Along with thousands of other people, I tuned in for the latest announcements from Apple as part of the Apple Worldwide Developer Conference.
Sure, Apple announced a bunch of items around mobile and iOS 6, but my focus was on the new laptop models. As soon as the announcement was over and the online store was back up and running with the new items, I placed an order for the latest model from Apple – a MacBook Pro with Retina display.
Why did I pay $2,199 for the latest innovation from Apple when I could have picked up a basic laptop for $500 at my local computer store? Oh, and don’t forget all the new accessories that you need, such as a new secondary power supply (or in my case a $10 adapter for the extra one I already have) and assorted cables and connectors. If you travel and give presentations, an ethernet adapter, DVI adapter and VGA display adapters are all necessary evils and are $30 each.
For every point about why I bought the computer from Apple, someone will throw out a counterpoint in regards to a better product by someone else. That’s fine – I get it. Getting into a technical specifications comparison debate is not the point of this post. Nor is it about PC vs. Mac – that’s a different discussion. I utilize both Mac and PC platforms, although my main computer has mostly been made by Apple over the last 20 years.
As a business owner with an eye on cash flow, I need to justify where every dollar is spent.
What is the most important asset? People.
And what is the most limited resource? Time.
What does this new computer get me? Time back that I can use for getting work done. Time otherwise spent on waiting for a computer to boot. For a program to load. Or the hassle of being constrained by the number of simultaneous programs I can run or other computer performance hiccups that come along with an older computer.
I’m not easy on laptops. And while my iPad & iPhone (yeah, I’m that guy) have been helpful in being able to step away from my computer more often or manage other tasks, like listening to music while I work, there are still many tasks that are best suited for a laptop (and in some cases, an external monitor for additional visual space).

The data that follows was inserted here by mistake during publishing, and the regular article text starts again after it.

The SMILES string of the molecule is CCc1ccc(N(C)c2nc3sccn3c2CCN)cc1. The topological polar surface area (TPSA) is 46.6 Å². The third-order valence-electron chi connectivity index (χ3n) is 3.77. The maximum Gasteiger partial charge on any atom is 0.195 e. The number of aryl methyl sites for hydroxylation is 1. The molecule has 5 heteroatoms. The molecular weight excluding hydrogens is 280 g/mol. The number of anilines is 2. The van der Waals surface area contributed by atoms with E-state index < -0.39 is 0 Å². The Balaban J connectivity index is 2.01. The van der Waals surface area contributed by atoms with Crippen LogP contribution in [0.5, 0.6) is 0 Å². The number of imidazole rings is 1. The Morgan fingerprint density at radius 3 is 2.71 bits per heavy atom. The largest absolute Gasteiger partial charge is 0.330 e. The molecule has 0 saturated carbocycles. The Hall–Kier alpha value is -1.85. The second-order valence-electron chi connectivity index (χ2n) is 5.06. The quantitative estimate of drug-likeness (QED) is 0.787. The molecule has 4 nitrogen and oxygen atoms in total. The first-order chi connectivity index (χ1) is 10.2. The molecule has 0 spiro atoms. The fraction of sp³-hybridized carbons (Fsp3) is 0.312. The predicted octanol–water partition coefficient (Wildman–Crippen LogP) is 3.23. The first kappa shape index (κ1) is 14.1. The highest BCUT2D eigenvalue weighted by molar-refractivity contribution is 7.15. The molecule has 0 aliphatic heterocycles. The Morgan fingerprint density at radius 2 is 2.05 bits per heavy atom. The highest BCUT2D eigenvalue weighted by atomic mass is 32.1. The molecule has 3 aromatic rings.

I bought my wife a new Windows 7 laptop a few months ago. Nothing fancy, but a good deal for $450 (on sale from $550). Intel i3 dual-core, 2.2 GHz processor, 8GB RAM, 15.6″ display, 500 GB hard drive with integrated graphics and HDMI out. Something fine for web browsing, word processing, email & basic multimedia functions like watching movies from iTunes and Netflix.
There was a funny article on Cult of Mac called Do You Really Need The New MacBook Pro? Probably Not – which was a good reminder that most people probably don’t need a crazy fast computer. There are plenty of good laptops out there and basic laptop computer packages in the $500-$1,000 price range (don’t forget to budget for an external monitor and accessories).
If you’re debating whether or not you should buy the MacBook Pro with Retina display, then ask yourself this question:
I spend most of my computer time:
A) Watching cat videos
B) Sharing cat videos on Facebook
C) Writing about cat videos on my blog
D) Creating cat videos while on an African Safari
Personally, I run a bunch of programs that require a hefty computer, including many programs for software development. I occasionally edit HD video, so having some horsepower always helps. And of course I run all the standard business and web applications that everyone runs in the normal course of work – but most of those don’t require much computer power.
On the way soon!
I used to have a MacBook Pro with a solid state drive, and while only 128GB, the computer was great. 128GB was a little small on space, so having 256 should be plenty, as most of my large files are stored externally anyway (like music and video files except while editing). I’m using around 100GB of local storage right now.
My main requirements for selecting a computer were at least 8GB RAM, 128MB solid state storage and a 15″ display. The MacBook Air was out because the display is too small and it doesn’t have enough processing power for my liking. Some quick math that supports my decision vs. the standard MacBook Pro follows. The basic 15″ MacBook Pro is $1,799. It costs $100 to upgrade to 8GB RAM (although lower cost RAM is available through other suppliers), $200 to upgrade to a 128GB solid state drive or $500 for the 256GB solid state drive. The standard 5400 rpm drive is a joke in my opinion for a high performance laptop. To outfit a MacBook Pro with 8GB RAM and 128GB solid state gets you to $2,099 or $2,399 for 256GB. 256GB sold state storage is included as the base model MacBook Pro with Retina display. Same processor, more storage, the same video card as the higher end MacBook Pro, significantly better display, HDMI out, the ability to upgrade to 16GB RAM in the future and other features in a form factor that is thinner and lighter? Easy decision. To me, it was more about the overall package vs. the Retina display, but it was a nice bonus. Will I miss the optical drive? Not likely, but I have plenty of other computers that have them if I ever need one.
Don’t worry about my old Mac laptop, as it won’t go to waste. I’ll be sure to put it to good use.
By the way, a comparable machine from Dell or a major manufacturer will run at least that if not more. As reference, a Dell Latitude E6530 with a 3rd gen Intel® Core™ i7-3720QM Processor (2.6GHz, 6M cache), 15.6″ display (1920×1080), 8.0GB, DDR3-1600MHz SDRAM and 256GB solid state drive is currently listed for about $2,750 on dell.com. Upgrading from the default hard drive to a 256GB solid state drive alone runs almost $500, which is a big part of the price.